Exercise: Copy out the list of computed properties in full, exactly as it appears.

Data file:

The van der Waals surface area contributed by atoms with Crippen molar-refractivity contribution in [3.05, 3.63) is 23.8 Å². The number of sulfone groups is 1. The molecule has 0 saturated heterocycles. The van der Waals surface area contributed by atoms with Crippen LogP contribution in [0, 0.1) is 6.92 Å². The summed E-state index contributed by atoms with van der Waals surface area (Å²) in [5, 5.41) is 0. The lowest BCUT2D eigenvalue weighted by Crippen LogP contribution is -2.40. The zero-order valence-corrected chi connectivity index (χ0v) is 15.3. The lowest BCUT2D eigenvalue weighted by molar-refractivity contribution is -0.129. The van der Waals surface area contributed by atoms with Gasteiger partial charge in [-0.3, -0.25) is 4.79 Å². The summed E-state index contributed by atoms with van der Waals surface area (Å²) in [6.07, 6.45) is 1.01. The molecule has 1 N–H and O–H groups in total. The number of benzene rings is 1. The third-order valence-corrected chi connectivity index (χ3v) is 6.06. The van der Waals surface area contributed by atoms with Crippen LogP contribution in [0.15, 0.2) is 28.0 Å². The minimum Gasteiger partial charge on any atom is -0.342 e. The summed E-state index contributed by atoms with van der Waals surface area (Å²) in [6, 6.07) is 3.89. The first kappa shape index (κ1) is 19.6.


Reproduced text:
The van der Waals surface area contributed by atoms with Crippen molar-refractivity contribution in [3.05, 3.63) is 23.8 Å². The number of sulfone groups is 1. The molecule has 0 saturated heterocycles. The van der Waals surface area contributed by atoms with Crippen LogP contribution in [0, 0.1) is 6.92 Å². The summed E-state index contributed by atoms with van der Waals surface area (Å²) in [5, 5.41) is 0. The lowest BCUT2D eigenvalue weighted by Crippen LogP contribution is -2.40. The zero-order valence-corrected chi connectivity index (χ0v) is 15.3. The lowest BCUT2D eigenvalue weighted by molar-refractivity contribution is -0.129. The van der Waals surface area contributed by atoms with Gasteiger partial charge in [-0.3, -0.25) is 4.79 Å². The summed E-state index contributed by atoms with van der Waals surface area (Å²) in [6.07, 6.45) is 1.01. The molecule has 1 N–H and O–H groups in total. The number of benzene rings is 1. The third-order valence-corrected chi connectivity index (χ3v) is 6.06. The van der Waals surface area contributed by atoms with Crippen LogP contribution in [0.15, 0.2) is 28.0 Å². The minimum Gasteiger partial charge on any atom is -0.342 e. The summed E-state index contributed by atoms with van der Waals surface area (Å²) in [6, 6.07) is 3.89. The first kappa shape index (κ1) is 19.6.